12. Judd says

    I bought a Parker 60# long handle. It came with 10 Shark blades even. Something like $22.
    I still have it but have upgraded to the Merkur 34C long (barber pole). Nice and heavy. I love it (I don't "love" the Parker. Difference between a Sears and Makita 3/4 inch drill or anyother high end tool vs and less expensive one. Don't get me wrong. The Parker does a good job and is now my travel razor.

  13. phoenix0_4 says

    For testing the traditional wetshave, it would be good, to have a cheap razor.
    In Germany, you can try the Wilkinson Classic, a really cheap DE razor, (about 5€ with 10 razor blades) mostly plastic. This razor can be very smooth, but there can be some sharp edges from the production process, which should be removed with a little rasp.
    It seems, that the Wilkinson does not always provide a close shave (with a razor blade with removed cutting edge under the "normal" blade, it can be closer), but for testing, it's really good!

  14. Al Olme says

    I started with a Merkur 34C [like so many others] but RAD quickly set in and now I have several DE's to try. I haven't gotten to all of them yet. IF I had it to do over, I'd start with a Gillette Slim handle adjustable. It's reasonably priced [a Fatboy would be good but it's too expensive] and you get the ability to experiment. That's the thing that was wrong with the HD, I had nothing to compare it with so I didn't know what to expect. As I feel my way along in the DE world, I'm thinking that which blade to use might be a better question.

  15. mister muleboy says

    When I got the wet-shaving bug last summer, the Merkur's were hard to come by. I finally found a place that could deliver me an HD quickly — but RAD had already set in (before I had one!). AND I also couldn't wait.

    So I ordered a Jagger DE89 with overnight delivery.

    The Jagger has the most amizing chrome that I've ever seen.

    I prefer the Jagger 89 to the HD. I've tried to stick to one blade for at least a month (so that I get some baseline info), but so far I am a goddamned nicked-up mess with that HD — although the shaves are a bit closer! ;-)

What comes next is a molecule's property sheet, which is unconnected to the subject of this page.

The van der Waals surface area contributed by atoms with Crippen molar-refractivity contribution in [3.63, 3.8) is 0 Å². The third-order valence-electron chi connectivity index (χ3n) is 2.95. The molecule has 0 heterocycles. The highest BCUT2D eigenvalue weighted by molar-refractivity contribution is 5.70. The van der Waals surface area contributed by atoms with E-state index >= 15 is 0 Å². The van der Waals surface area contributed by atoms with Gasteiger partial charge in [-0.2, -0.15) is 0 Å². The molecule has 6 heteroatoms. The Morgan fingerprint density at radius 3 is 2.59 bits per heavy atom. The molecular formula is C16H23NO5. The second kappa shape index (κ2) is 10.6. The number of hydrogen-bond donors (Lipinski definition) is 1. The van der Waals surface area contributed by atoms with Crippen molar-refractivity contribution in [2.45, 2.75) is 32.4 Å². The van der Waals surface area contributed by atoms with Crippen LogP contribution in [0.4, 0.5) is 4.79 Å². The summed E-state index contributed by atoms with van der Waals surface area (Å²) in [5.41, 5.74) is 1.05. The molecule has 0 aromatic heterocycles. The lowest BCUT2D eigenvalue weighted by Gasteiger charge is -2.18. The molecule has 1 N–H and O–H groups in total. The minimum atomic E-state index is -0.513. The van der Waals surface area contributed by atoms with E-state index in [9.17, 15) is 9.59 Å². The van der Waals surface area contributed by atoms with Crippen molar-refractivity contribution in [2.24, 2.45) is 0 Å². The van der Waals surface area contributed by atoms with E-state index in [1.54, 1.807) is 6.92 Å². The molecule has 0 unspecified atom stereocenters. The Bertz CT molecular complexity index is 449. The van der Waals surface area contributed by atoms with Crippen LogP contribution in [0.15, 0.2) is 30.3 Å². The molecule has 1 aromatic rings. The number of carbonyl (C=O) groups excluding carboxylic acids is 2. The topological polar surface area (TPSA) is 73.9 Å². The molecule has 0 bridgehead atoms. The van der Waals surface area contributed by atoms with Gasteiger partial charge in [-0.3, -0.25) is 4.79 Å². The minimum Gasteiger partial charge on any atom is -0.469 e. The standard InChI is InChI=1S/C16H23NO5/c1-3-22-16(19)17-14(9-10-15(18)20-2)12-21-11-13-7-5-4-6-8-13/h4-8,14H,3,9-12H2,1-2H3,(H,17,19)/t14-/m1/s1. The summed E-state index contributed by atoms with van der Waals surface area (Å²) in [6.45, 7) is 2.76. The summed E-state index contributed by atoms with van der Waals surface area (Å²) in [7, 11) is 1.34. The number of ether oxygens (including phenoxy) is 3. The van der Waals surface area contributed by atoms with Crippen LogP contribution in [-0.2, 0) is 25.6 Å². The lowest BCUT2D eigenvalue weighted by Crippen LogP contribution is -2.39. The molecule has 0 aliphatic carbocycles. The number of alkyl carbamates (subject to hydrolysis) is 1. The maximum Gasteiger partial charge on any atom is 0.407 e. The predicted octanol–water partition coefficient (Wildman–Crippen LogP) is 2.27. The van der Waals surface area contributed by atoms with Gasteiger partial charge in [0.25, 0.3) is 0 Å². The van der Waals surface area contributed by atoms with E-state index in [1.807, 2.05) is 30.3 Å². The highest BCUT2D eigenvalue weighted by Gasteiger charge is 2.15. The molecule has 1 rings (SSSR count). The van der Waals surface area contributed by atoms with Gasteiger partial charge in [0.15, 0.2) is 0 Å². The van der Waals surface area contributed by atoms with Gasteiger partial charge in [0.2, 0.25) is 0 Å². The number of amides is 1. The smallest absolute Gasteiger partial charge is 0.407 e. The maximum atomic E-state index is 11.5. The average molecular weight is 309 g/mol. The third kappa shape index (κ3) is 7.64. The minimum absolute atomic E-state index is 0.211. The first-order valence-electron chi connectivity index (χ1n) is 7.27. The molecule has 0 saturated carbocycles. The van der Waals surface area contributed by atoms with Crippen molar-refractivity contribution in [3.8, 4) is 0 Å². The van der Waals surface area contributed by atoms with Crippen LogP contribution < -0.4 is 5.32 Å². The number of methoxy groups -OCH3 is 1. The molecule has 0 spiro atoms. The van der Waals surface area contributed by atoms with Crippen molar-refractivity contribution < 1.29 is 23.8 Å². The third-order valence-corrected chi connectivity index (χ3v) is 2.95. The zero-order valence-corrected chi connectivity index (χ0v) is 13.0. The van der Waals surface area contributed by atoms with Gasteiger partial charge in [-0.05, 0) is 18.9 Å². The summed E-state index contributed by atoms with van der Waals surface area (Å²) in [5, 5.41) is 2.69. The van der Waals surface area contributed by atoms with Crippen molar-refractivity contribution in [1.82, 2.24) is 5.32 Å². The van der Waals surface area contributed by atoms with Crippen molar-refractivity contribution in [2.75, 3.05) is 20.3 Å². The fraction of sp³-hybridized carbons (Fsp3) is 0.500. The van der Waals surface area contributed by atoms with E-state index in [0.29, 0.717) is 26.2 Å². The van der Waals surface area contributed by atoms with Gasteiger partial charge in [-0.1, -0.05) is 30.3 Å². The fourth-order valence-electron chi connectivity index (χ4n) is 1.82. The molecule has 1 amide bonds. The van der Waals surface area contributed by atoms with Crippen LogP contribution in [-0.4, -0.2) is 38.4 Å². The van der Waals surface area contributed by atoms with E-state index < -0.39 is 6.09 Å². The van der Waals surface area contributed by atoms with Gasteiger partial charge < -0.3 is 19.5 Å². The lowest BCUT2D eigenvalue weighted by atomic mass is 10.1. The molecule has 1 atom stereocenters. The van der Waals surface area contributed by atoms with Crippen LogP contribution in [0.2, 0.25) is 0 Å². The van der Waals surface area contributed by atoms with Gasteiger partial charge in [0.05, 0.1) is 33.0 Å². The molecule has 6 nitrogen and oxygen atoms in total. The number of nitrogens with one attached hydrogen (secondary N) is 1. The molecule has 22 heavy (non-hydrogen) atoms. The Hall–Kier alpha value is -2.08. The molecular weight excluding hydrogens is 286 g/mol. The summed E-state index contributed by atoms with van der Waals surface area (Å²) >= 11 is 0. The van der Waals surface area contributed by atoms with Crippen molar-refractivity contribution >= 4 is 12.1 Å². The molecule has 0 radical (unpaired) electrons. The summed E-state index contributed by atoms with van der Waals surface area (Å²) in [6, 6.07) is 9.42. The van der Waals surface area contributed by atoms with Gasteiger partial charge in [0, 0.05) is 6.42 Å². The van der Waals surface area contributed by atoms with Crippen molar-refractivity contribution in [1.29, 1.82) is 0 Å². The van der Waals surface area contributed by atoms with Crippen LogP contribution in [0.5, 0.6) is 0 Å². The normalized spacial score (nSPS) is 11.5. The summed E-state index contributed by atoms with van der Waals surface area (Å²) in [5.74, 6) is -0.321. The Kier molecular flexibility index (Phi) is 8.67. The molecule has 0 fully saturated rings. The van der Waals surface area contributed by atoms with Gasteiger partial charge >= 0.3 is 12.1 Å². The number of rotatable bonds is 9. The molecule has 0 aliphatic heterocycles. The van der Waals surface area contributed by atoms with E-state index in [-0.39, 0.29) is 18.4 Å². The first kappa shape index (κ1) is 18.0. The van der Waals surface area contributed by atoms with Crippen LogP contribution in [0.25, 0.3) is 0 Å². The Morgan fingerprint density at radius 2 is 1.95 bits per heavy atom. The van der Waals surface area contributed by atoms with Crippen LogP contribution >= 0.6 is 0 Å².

My technique just sucks.

    I don't see how one could go wrong with either. But I know that my hands and eyes settled on the Jagger 89.

    Now I'm jonesing for a vintage Gillette Tech, a three piece razor that is as forgiving as a double edge razor can be

    off to EBay. . . .

  16. Anonymous says

    If you're in the UK, or don't mind paying the shipping fees, then I'd highly recommend visiting and purchasing one of the Lord razors. The LP.1822 model has a Merkur-style head and can be had for under £10. For me it was easier to find the correct shaving angle than a Tech and its long handle made it simpler to transition from a Mach3. Saying that, a mild and smooth superspeed is also a great choice for a beginner.

  17. Anonymous says

    I started with a superspeed and then I get a fatboy which I just passed down to my nephew, because I ordered and received my new Merkur Progress long handle from amazon uk. What a nice razor!


  18. Greg says

    I won't vote for a best beginner razor but I have to wonder if the latest fanfare for the Jagger DE89 isn't a case of the latest fad razor.

    I have both the EJ DE89L and the Muhle R89 but are you really saying someone will be better off with one of these than, say, a Merkur HD/ SuperSpeed / Tech?

    A new DE shaver needs to work on technique. The razor is an afterthought.

  19. Anonymous says

    Greg, why do think the Merkur is better than the EJ/Muhle? I've only tried the Merkur HD, so I'm interested in the comparison.

    BTW, what are you supposedly paying for as the price goes up? There are a lot of seemingly similar razors all with slightly different prices (23, 33, 38, etc.). I wasn't blown away with the finish of the HD; does the cost lie in the design of balance and how it handles?

  20. VicB says

    "Best" is a tough question to answer.

    …but for someone new to DE shaving, I personally believe an "adjustable" DE could be the wisest decision by many, then they can set it at a very modest and safe low setting as they go through their "hands on" learning curve.

    Of course one would have to make more "passes" due to the lesser agressive settings, but he also greatly reduces the chances of sacrificing blood in the early days. (especially if one did not take the time to read/view proper training before his first attempt(s).

  21. Spanky says

    Since adjust-ables have issues you can shim and thus have the best of both worlds with your slimmer, simple mild/medium non-adjustable; that you make more aggressive always or just sometimes when cutting longer growths. That’s If you don’t mind throwing in 2 shims to raise the blade; which are simply used blades with the shiny cutting edges sizzor-ed off. This allows a lighter touch and the point is it can be closer (range) so be careful. Especially on delicate areas with your cutting angle. While you can get closer (less passes) on your chin, now you may need to take care to purposely cut it shorter on your lower neck, for example.